objects should be reinterpreted in philosophical terms as talk of interrelated processes
of actually existent momentary events, a fictionalist would not accept that such talk of
conventional objects can be reduced to talk of ultimate objects. Kalderon makes a
similar distinction between reductionism and fictionalism, stating that according to
van Fraassens fictionalism, scientific claims are not reduced to claims about other
(directly observable) phenomena, but rather science is interpreted at face value as
involving reference to and quantification over a domain of unobservable entities;
hence, the fictionalist claims, and the reductionist denies, that the target region of
discourse is interpreted at face value (2005, 4). While the reductionist attempts to
ground claims of the target discourse in some more fundamental discourse, the
fictionalist does not make this move and may accept the target discourse for pragmatic purposes without believing that the entities referred to are actually existent.
The distinction between reductionism and fictionalism can be further clarified by
relating it to another distinctionone that is rather ubiquitous in Buddhist philosophy: viz., the distinction between conventional truth and ultimate truth. Even in the
most general terms, the moves towards reductionism or fictionalism would entail a
significant difference in the way in which the distinction between conventional truth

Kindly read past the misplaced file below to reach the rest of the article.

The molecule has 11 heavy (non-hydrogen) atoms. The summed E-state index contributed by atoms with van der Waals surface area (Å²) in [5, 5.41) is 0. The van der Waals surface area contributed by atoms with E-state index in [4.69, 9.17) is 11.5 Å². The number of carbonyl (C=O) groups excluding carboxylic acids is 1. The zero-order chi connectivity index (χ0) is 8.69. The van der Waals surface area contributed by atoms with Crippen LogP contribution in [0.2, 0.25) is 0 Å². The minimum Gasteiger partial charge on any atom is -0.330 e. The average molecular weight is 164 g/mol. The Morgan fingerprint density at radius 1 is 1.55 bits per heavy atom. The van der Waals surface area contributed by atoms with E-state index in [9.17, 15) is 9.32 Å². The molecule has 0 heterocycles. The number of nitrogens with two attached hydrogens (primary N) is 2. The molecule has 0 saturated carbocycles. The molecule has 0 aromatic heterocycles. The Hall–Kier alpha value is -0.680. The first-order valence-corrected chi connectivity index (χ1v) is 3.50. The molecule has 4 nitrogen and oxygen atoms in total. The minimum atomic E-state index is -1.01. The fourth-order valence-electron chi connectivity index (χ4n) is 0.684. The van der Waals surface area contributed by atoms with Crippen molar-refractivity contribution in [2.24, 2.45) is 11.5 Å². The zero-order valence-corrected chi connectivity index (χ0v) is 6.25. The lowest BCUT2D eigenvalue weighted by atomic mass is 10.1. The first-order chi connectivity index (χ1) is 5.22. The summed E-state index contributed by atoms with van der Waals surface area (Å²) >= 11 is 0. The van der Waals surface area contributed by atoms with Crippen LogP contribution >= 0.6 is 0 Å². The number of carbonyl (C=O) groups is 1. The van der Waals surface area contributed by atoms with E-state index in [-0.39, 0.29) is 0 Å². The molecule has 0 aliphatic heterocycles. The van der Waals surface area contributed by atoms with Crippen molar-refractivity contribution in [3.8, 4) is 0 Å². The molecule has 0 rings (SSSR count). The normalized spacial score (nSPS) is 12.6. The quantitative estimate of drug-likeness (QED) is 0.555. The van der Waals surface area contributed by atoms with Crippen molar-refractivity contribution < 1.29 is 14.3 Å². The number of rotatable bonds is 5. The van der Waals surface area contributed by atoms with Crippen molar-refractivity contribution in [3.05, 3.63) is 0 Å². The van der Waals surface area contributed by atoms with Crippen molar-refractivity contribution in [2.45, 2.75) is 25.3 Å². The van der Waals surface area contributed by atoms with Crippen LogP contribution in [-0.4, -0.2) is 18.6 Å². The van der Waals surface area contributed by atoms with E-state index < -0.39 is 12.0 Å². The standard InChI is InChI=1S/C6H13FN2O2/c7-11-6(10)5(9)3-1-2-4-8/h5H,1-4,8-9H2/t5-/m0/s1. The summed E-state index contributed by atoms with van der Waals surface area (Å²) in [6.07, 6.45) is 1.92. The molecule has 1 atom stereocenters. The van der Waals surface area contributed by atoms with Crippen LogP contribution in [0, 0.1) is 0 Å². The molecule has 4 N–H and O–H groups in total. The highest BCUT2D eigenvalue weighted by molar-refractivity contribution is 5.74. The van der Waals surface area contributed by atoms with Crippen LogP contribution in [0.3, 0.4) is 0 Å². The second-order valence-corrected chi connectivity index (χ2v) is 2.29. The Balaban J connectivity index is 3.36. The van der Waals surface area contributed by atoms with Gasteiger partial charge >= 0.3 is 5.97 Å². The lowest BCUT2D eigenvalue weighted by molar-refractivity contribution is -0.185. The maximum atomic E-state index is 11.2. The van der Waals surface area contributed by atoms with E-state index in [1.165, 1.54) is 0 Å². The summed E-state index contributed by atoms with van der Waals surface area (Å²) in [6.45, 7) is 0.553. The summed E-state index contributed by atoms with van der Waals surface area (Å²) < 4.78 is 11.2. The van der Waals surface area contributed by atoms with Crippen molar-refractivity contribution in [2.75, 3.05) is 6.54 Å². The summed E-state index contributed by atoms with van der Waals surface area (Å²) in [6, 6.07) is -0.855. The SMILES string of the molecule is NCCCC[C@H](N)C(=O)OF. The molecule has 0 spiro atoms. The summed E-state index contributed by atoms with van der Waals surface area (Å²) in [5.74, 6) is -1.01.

and ultimate truth would be developed, which may be seen in the following diagram:

TWO TRUTHS IN TERMS OF REDUCTIONISM


CONVENTIONAL TRUTH:

CONVENTIONALLY POSITED ENTITIES

ULTIMATE TRUTH:

REDUCED TO INTERRELATED PROCESSES OF MOMENTARY EVENTS (DHARMAS)


OF THE FINAL ONTOLOGY

TWO TRUTHS IN TERMS OF FICTIONALISM


CONVENTIONAL TRUTH:

CONVENTIONALLY POSITED ENTITIES

ULTIMATE TRUTH:

VIEWED AS FICTIONS THAT DO NOT ULTIMATELY EXIST

As Garfield points out, the key difference between reductionism and fictionalism is
regarding how far down to take the levels of analysis: for the reductionist, the
conventional ontology is in some way grounded in a final ontology, while the
Madhyamaka fictionalist sees the conventional ontology as free-floating.

7
It may be pointed out here that in replying to Garfields critique, Siderits emphasizes that in his Personal Identity
and Buddhist Philosophy, he sees the primary distinction between pre-Madhyamaka (viz., Abhidharma)
and Madhyamaka as a distinction between local and global anti-realism, specifying that he uses anti-realism
in Dummetts sense, as the name of a view about meaning and truth, and not as the name of a metaphysical
view. For Dummett an anti-realist is one who denies that there are verification-transcendent truth-conditions for
statements in a given class. Now, as Dummett points out, a reductionist is a kind of local anti-realist, but this is
typically against the background of global realism. Abhidharma seems to fit this pattern[while] Madhyamaka
might be usefully considered a kind of global anti-realism (Siderits 2006, 18).

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In another recent paper, Tillemans (2011) discusses Madhyamaka philosophy in


relation to fictionalism. His concern in this paper is with the status of conventional
truth, and whether the Mdhyamika must accept everything that is agreed upon in the
world to exist (2011, 151). Tillemans characterizes this formulation of conventional